With his attacks on Judge Gonzalo Curiel, Donald Trump allowed Democrats to treat the 2016 election as a referendum on racism, as well as the other various disqualifying statements made by the presumptive Republican nominee. But just as his rhetoric about illegal immigration and building a wall that Mexico would pay for is likely to mobilize liberals and Hispanics to turn out to vote against him, one of the curious elements of this campaign is the way some of the anti-Trump forces are not only helping to solidify support for him but also making the case for his stand on illegal immigration.
The most visible elements of this trend have come in the form of the protests that occurred at Trump rallies in recent months. By that, I don’t refer only to the shocking violence that has occurred in which Trump supporters have been targeted by his opponents. It’s true the pattern for such violence was set by attacks on Trump critics that were disgracefully encouraged by the candidate. But perhaps the most telling moments may have been the pictures of anti-Trump demonstrators burning the American flag as well as waving the Mexican flag, actions that seem designed to inflame the passions of those that believe illegal immigration and border security are important issues.
But even when critics of Trump’s stands are eschewing such behavior and instead try to make a point about illegals being individuals rather than statistics, they may be aiding Trump or at least reminding Americans that, if stripped of his insults and demagoguery, he has something of a point on the issue.
By that, I refer to the instances in which undocumented—the left’s preferred euphemism for those who entered the country illegally—individuals out themselves in public. The consequences of such actions are sometimes unfortunate but also demonstrate that the divide on the issue isn’t necessarily about racism but the rule of law.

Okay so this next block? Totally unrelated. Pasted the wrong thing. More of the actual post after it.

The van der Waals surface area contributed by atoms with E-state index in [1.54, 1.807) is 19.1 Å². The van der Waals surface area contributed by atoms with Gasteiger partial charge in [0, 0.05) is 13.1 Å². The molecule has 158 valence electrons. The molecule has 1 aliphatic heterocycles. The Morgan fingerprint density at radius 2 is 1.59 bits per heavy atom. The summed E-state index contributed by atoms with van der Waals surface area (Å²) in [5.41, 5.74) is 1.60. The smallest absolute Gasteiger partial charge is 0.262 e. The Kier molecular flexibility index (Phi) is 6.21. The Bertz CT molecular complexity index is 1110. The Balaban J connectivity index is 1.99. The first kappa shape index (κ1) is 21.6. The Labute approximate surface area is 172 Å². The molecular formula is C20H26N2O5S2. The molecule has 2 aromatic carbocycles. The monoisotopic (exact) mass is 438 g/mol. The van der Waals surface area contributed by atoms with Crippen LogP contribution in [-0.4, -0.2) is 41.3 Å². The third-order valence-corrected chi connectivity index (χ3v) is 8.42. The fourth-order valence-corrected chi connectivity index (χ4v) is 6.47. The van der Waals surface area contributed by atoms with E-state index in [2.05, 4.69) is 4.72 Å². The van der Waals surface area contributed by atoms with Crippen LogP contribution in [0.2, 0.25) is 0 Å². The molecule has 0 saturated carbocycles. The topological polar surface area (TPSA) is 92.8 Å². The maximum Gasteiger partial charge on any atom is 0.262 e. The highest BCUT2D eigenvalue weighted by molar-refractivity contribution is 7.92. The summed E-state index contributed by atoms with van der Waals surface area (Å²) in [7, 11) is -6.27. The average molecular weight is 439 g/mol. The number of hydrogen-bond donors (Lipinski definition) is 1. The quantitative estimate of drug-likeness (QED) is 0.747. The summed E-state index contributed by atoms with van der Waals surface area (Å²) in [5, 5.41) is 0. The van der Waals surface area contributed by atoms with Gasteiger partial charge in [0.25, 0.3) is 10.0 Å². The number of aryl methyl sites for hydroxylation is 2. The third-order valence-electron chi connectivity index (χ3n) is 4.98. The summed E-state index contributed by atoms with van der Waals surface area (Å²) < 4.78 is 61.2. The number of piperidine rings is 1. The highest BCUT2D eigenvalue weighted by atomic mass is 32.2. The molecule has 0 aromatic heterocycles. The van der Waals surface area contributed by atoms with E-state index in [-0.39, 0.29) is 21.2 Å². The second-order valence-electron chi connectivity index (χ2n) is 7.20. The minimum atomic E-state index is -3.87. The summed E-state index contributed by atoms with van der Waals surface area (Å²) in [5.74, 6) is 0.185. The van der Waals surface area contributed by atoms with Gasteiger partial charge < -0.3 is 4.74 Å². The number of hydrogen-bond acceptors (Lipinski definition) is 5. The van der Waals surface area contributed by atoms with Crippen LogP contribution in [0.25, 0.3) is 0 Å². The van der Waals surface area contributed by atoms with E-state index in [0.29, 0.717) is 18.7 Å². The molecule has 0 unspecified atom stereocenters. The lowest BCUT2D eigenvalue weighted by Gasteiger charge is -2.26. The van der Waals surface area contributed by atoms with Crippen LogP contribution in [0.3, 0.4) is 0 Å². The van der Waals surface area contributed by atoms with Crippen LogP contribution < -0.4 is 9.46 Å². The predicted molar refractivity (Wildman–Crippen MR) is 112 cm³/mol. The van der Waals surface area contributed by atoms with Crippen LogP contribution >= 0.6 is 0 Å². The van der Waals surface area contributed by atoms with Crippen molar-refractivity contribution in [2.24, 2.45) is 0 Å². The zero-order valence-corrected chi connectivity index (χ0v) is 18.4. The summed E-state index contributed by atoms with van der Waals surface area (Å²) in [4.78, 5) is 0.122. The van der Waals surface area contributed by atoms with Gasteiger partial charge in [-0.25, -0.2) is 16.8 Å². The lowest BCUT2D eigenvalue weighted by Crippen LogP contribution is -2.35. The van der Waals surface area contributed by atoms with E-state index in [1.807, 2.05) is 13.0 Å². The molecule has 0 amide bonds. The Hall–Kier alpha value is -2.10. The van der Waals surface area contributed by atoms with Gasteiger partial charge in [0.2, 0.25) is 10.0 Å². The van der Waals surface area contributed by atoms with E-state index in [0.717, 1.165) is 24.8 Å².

As the New York Times reported, recently two Texas high school valedictorians revealed that they are illegals. The two young women are clearly admirable in terms of both their grades and conduct (one is headed to the University of Texas and the other to Yale) and outstanding examples of the fact that most of those who are here without permission had a good reason for coming (one of them came here as a child with her mother while allegedly fleeing an alcoholic father) and that the country has or will benefit from their presence. The reactions to these stories also make illegals appear more sympathetic. One of the two announced her status on Twitter and the predictable abuse that rained down on her after that caused her to delete her account.
But what those who laud these young women in an attempt to shame those who oppose amnesty or a path to citizenship forget is that when people who break the law subsequently boast of it and demand acquiescence if not applause, the result isn’t just sympathy for their plight. It also generates resentment from the considerable proportion of the public that thinks failing to obey the laws of the land is not a minor affair.
It is one thing to oppose those who demonize illegal immigrants as well as those who, like a certain presidential candidate, are prepared to treat even American citizens with disdain because of their ethnic background and/or race. It is quite another to tell us that the laws of the land should be treated as meaningless. And that is exactly what these two young women and more prominent examples, such as journalist Jose Antonio Vargas, who became famous by announcing that he was here illegally in the New York Times Magazine in 2011, are doing when they dare the government to enforce the law in this manner.
It is possible to believe that reform of a broken immigration system is imperative and that a solution other than mass deportation is required for dealing with the current total of 11 million illegals while also upholding the principle that the law should be respected. All nations have borders and are entitled to say who may enter. That is as true for the United States as any other country in the world. But by flaunting their status in this way, these illegal celebrities and their supporters seem to be telling us that the border should be ignored along with the law. They are not pleading for a special dispensation or forgiveness for breaking the rules; they are demanding acceptance and even praise. Their conduct calls into question whether the rule of law exists in this country anymore.
And, in case liberals in the media and elsewhere didn’t understand it that is exactly why Trump’s stand on immigration and a wall resonates with so many people. Rather than showing why Trump is wrong, these announcements only augment his support as even the Times article on the two students noted. Like the violence and the burning of the U.S. flag, these efforts do what ought to be impossible: they seem to prove Trump right. If immigration reform advocates really want to build support for a rational solution to this problem this not the way to do it. To the contrary, the more illegals give the public the impression that the border is a mere technicality to be ignored, the more Americans are going to be inclined to think a man who wants to build a wall isn’t as crazy as he seems to be.